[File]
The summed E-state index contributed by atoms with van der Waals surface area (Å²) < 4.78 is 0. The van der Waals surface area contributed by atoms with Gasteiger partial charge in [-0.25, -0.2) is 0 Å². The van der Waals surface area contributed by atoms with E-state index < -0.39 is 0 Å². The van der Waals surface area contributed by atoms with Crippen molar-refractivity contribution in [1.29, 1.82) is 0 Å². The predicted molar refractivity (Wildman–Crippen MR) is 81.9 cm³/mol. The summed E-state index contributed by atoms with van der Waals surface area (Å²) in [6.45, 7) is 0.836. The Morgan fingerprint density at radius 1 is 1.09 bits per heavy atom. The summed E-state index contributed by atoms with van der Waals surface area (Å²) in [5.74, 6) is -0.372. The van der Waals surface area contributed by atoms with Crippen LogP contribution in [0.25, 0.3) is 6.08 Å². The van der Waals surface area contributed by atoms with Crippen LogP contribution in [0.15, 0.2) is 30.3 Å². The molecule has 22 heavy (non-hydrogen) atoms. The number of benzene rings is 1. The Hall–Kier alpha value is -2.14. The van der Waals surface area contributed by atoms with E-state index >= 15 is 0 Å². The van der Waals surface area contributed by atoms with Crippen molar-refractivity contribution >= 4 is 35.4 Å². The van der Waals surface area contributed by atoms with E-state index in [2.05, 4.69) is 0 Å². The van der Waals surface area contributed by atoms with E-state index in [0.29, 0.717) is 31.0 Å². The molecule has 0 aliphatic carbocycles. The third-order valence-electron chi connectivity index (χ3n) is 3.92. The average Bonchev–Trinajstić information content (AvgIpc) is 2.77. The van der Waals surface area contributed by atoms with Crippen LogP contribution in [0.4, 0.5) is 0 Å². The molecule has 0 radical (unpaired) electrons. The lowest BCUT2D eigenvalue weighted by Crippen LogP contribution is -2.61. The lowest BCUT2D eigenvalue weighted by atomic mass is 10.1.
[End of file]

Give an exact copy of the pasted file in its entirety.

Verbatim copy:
The summed E-state index contributed by atoms with van der Waals surface area (Å²) < 4.78 is 0. The van der Waals surface area contributed by atoms with Gasteiger partial charge in [-0.25, -0.2) is 0 Å². The van der Waals surface area contributed by atoms with E-state index < -0.39 is 0 Å². The van der Waals surface area contributed by atoms with Crippen molar-refractivity contribution in [1.29, 1.82) is 0 Å². The predicted molar refractivity (Wildman–Crippen MR) is 81.9 cm³/mol. The summed E-state index contributed by atoms with van der Waals surface area (Å²) in [6.45, 7) is 0.836. The Morgan fingerprint density at radius 1 is 1.09 bits per heavy atom. The summed E-state index contributed by atoms with van der Waals surface area (Å²) in [5.74, 6) is -0.372. The van der Waals surface area contributed by atoms with Crippen LogP contribution in [0.25, 0.3) is 6.08 Å². The van der Waals surface area contributed by atoms with Crippen LogP contribution in [0.15, 0.2) is 30.3 Å². The molecule has 22 heavy (non-hydrogen) atoms. The number of benzene rings is 1. The Hall–Kier alpha value is -2.14. The van der Waals surface area contributed by atoms with E-state index >= 15 is 0 Å². The van der Waals surface area contributed by atoms with Crippen molar-refractivity contribution >= 4 is 35.4 Å². The van der Waals surface area contributed by atoms with E-state index in [2.05, 4.69) is 0 Å². The van der Waals surface area contributed by atoms with E-state index in [0.29, 0.717) is 31.0 Å². The molecule has 0 aliphatic carbocycles. The third-order valence-electron chi connectivity index (χ3n) is 3.92. The average Bonchev–Trinajstić information content (AvgIpc) is 2.77. The van der Waals surface area contributed by atoms with Crippen LogP contribution in [0.4, 0.5) is 0 Å². The molecule has 0 radical (unpaired) electrons. The lowest BCUT2D eigenvalue weighted by Crippen LogP contribution is -2.61. The lowest BCUT2D eigenvalue weighted by atomic mass is 10.1.